Barking Kitten

Fiction, musings on literature, food writing, and the occasional Friday cat blog. For lovers of serious literature, cooking, and eating.

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Close to forty. Not cool. Politically left. Atheist. Happily married. No kids.

Wednesday, May 16, 2007

Hairballs: A Sequel

Lucky, lucky American public: the second sequel to Gone With the Wind is on the way. Life as we know it--in all its denatured, ParishiltonAnnaNicole glory, can continue.

America, we need a sequel to Gone with the Wind. After all, don't all perfect books demand encores? Specifically, sequels?

From the article:

"Most of all, readers will get inside Rhett’s head as he meets and courts Scarlett O’Hara in one of the most famous love affairs of all time."

I don't know about you, but I've been just dying to know what Rhett was thinking. And I don't care, nosiree, not a whit, that the person telling me what Rhett thought is not Margaret Mitchell, but one Donald McCaig, an advertising exec/sheep farmer/civil war writer, found after a desperate editor wandered into a bookstore.

More from Motoko Rich, who must write this stuff:

"But the new book is also, in some senses, a bid for redemption by the estate of Margaret Mitchell, who died in 1949 and steadfastly refused to write a sequel to 'Gone With the Wind' herself."

Gee, why'd Mitchell have to go and leave perfection alone? The nerve! Maggie, your estate needs the money! C'mon!

"Mr. McCaig took on the commission, he said, out of 'six parts hubris and four parts poverty.' He declined to disclose how much the estate was paying him."

Uh-huh. At least he's being honest about the money, though he leaves out the getting-real-famous part. As for hubris, I'd feel pretty weird taking on a sequel to, oh, A Farewell to Arms, or Oliver Twist. Real weird. As in weird enough to refuse.

Yeah, it's easy to sit here in obscurity, railing. But I did have a comparable experience. I wrote erotica, of all things, for a popular, well-known publisher. Not only did I make a fair amount of money, I received fan mail and numerous offers to write more. Had I kept it up, I probably could have earned quite the living. Only there were a couple problems. One was how strange I felt penning graphic sex. I have nothing against erotica or the writers who create it. The genre just wasn't for me. And while some of the industry folk were friendly and professional, many were not. So I stopped. The fame, letters, offers, and money dried up. But I felt much better in my mostly unpublished, literary wannabe state.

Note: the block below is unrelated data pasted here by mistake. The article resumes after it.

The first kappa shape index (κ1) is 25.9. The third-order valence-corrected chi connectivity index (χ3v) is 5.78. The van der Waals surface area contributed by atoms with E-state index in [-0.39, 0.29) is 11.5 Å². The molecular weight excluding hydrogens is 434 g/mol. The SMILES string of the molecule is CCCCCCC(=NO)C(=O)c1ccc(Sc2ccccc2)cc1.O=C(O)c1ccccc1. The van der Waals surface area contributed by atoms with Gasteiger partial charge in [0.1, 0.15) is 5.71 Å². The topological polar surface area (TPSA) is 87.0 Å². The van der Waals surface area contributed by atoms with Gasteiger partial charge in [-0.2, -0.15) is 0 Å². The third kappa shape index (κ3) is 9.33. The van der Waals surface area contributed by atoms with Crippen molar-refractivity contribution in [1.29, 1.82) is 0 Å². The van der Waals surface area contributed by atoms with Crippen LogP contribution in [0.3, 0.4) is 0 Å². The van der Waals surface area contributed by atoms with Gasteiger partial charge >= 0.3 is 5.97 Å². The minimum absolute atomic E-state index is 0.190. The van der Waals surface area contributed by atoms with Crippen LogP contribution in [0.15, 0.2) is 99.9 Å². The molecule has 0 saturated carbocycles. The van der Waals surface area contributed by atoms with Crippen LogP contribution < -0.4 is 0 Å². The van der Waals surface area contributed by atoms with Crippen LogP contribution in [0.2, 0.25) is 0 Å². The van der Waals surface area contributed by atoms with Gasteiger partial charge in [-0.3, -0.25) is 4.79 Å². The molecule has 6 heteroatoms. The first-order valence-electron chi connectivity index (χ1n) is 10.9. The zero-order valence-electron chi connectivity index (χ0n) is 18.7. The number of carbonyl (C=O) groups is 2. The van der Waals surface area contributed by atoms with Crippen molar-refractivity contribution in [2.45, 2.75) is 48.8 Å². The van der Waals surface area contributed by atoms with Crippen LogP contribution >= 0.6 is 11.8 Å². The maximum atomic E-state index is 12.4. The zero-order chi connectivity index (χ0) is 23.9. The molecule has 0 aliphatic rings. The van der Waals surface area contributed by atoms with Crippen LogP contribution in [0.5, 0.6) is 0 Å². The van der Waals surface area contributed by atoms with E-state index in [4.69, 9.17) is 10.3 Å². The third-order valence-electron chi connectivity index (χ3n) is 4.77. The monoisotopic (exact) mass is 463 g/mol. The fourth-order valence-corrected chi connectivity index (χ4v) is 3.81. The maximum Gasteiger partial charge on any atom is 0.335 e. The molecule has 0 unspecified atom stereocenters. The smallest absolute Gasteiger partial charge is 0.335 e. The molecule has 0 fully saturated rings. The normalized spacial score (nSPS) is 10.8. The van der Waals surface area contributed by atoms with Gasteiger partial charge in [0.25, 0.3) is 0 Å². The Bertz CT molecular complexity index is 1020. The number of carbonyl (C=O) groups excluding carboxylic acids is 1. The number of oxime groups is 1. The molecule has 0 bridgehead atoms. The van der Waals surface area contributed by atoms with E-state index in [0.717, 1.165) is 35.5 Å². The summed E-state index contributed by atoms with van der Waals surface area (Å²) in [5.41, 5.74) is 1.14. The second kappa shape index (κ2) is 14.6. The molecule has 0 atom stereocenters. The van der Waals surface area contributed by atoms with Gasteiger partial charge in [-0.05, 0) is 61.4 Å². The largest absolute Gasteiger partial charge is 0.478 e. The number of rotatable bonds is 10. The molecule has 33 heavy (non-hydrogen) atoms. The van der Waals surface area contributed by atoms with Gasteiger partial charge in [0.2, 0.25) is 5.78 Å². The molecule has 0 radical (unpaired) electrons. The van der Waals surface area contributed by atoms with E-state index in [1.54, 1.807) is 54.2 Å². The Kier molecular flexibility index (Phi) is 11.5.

And this never happened to me:

"He delivered chapters to his editors as he finished them. Occasionally the lawyers for the Mitchell estate would be invited to weigh in as well."

Writing by committee. Writing sequels to a book you didn't write by committee.

To borrow a line from Miss Snark, dear dog in heaven.

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I have trouble with the entire sequel business. That is, sequels akin to Labradoodles: forms never intended by their orignial authors. Imagine what Jane Austen would think of the industry grown round her books. Margaret Mitchell is on the record saying she didn't want a sequel to Wind. As for Sylvia Plath, if she knew of all the books falsifying, analyzing, and fictionalizing her short life, she'd likely gas herself all over again.

And I wouldn't blame her. Certainly the lives of our fellow humans are rich fodder for imagination. Take The Sun Also Rises. Brett Ashly is based on Lady Duff Twysden, but you don't need to know that to enjoy the novel. And we all know that unlike the besotted Jake Barnes, Hem was, ah, intact. See, he made some stuff up. And wrote a great book. See also Kathryn Harrison's Exposure, about a woman who must survive the legacy of her father's famous photographs (Sally Mann, anybody?), or Susan Choi's American Woman, which turns the Patricia Hearst story sideways.

My point is while people succumb to herd mentality, writing up sequels or barely fictional versions of real life events, they could be writing fiction. Or non-fiction. Whatever. Just not taking up a dead writer's leavings and making money off them because publishers think Sylvia, Margaret, and Jane are safe bets.

I can't stop this idiocy. None of us can. What we can do is vote with our buying dollars, and leave this derivative stuff on store shelves, virtual or otherwise.

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On that note, BK, Hockeyman, and kitty will be off the air for a week, giving public discourse an opportunity to resume its former stratospheric heights.

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